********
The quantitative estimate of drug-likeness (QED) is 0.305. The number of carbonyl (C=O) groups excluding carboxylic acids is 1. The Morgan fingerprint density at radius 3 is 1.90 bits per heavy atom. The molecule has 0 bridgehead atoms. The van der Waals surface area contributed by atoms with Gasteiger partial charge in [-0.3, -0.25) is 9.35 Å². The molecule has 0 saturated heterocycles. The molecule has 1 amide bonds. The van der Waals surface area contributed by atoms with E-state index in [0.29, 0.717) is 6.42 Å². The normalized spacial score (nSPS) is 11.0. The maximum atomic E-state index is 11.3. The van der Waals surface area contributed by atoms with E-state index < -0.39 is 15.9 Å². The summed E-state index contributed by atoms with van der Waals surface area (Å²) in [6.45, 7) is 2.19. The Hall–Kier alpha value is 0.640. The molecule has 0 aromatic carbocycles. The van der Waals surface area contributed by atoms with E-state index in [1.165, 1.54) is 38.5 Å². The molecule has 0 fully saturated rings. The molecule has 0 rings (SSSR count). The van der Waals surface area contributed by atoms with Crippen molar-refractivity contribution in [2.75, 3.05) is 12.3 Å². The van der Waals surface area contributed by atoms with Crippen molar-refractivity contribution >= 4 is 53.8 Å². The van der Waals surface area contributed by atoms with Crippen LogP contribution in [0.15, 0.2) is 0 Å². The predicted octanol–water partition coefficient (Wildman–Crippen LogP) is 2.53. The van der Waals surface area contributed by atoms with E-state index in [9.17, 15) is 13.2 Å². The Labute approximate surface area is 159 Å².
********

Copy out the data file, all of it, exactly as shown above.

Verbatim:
The quantitative estimate of drug-likeness (QED) is 0.305. The number of carbonyl (C=O) groups excluding carboxylic acids is 1. The Morgan fingerprint density at radius 3 is 1.90 bits per heavy atom. The molecule has 0 bridgehead atoms. The van der Waals surface area contributed by atoms with Gasteiger partial charge in [-0.3, -0.25) is 9.35 Å². The molecule has 0 saturated heterocycles. The molecule has 1 amide bonds. The van der Waals surface area contributed by atoms with E-state index in [0.29, 0.717) is 6.42 Å². The normalized spacial score (nSPS) is 11.0. The maximum atomic E-state index is 11.3. The van der Waals surface area contributed by atoms with E-state index < -0.39 is 15.9 Å². The summed E-state index contributed by atoms with van der Waals surface area (Å²) in [6.45, 7) is 2.19. The Hall–Kier alpha value is 0.640. The molecule has 0 aromatic carbocycles. The van der Waals surface area contributed by atoms with E-state index in [1.165, 1.54) is 38.5 Å². The molecule has 0 fully saturated rings. The molecule has 0 rings (SSSR count). The van der Waals surface area contributed by atoms with Crippen molar-refractivity contribution in [2.75, 3.05) is 12.3 Å². The van der Waals surface area contributed by atoms with Crippen molar-refractivity contribution >= 4 is 53.8 Å². The van der Waals surface area contributed by atoms with Crippen LogP contribution in [0.15, 0.2) is 0 Å². The predicted octanol–water partition coefficient (Wildman–Crippen LogP) is 2.53. The van der Waals surface area contributed by atoms with E-state index in [9.17, 15) is 13.2 Å². The Labute approximate surface area is 159 Å².